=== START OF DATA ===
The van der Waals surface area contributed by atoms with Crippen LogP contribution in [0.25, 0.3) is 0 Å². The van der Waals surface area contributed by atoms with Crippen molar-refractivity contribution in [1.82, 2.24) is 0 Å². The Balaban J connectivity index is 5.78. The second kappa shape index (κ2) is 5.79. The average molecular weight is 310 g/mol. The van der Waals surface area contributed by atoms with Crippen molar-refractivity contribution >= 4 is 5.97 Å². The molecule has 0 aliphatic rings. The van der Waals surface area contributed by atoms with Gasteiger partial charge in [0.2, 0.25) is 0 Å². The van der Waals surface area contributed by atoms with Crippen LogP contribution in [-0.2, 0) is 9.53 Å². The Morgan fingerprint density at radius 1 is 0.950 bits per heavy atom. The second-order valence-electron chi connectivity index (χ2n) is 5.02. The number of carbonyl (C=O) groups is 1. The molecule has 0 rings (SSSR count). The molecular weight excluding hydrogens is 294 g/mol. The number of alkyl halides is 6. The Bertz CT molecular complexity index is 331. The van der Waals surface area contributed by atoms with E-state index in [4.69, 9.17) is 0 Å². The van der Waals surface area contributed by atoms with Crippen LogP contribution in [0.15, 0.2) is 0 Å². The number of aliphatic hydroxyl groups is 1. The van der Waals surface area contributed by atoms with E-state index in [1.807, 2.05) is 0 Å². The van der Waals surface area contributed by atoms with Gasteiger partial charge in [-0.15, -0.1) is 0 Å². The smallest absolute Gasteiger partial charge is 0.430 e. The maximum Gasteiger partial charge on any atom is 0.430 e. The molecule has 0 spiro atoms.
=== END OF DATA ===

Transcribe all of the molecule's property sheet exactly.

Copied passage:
The van der Waals surface area contributed by atoms with Crippen LogP contribution in [0.25, 0.3) is 0 Å². The van der Waals surface area contributed by atoms with Crippen molar-refractivity contribution in [1.82, 2.24) is 0 Å². The Balaban J connectivity index is 5.78. The second kappa shape index (κ2) is 5.79. The average molecular weight is 310 g/mol. The van der Waals surface area contributed by atoms with Crippen molar-refractivity contribution >= 4 is 5.97 Å². The molecule has 0 aliphatic rings. The van der Waals surface area contributed by atoms with Gasteiger partial charge in [0.2, 0.25) is 0 Å². The van der Waals surface area contributed by atoms with Crippen LogP contribution in [-0.2, 0) is 9.53 Å². The Morgan fingerprint density at radius 1 is 0.950 bits per heavy atom. The second-order valence-electron chi connectivity index (χ2n) is 5.02. The number of carbonyl (C=O) groups is 1. The molecule has 0 rings (SSSR count). The molecular weight excluding hydrogens is 294 g/mol. The number of alkyl halides is 6. The Bertz CT molecular complexity index is 331. The van der Waals surface area contributed by atoms with E-state index in [4.69, 9.17) is 0 Å². The van der Waals surface area contributed by atoms with Crippen LogP contribution in [0.15, 0.2) is 0 Å². The number of aliphatic hydroxyl groups is 1. The van der Waals surface area contributed by atoms with E-state index in [1.807, 2.05) is 0 Å². The van der Waals surface area contributed by atoms with Gasteiger partial charge in [-0.15, -0.1) is 0 Å². The smallest absolute Gasteiger partial charge is 0.430 e. The maximum Gasteiger partial charge on any atom is 0.430 e. The molecule has 0 spiro atoms.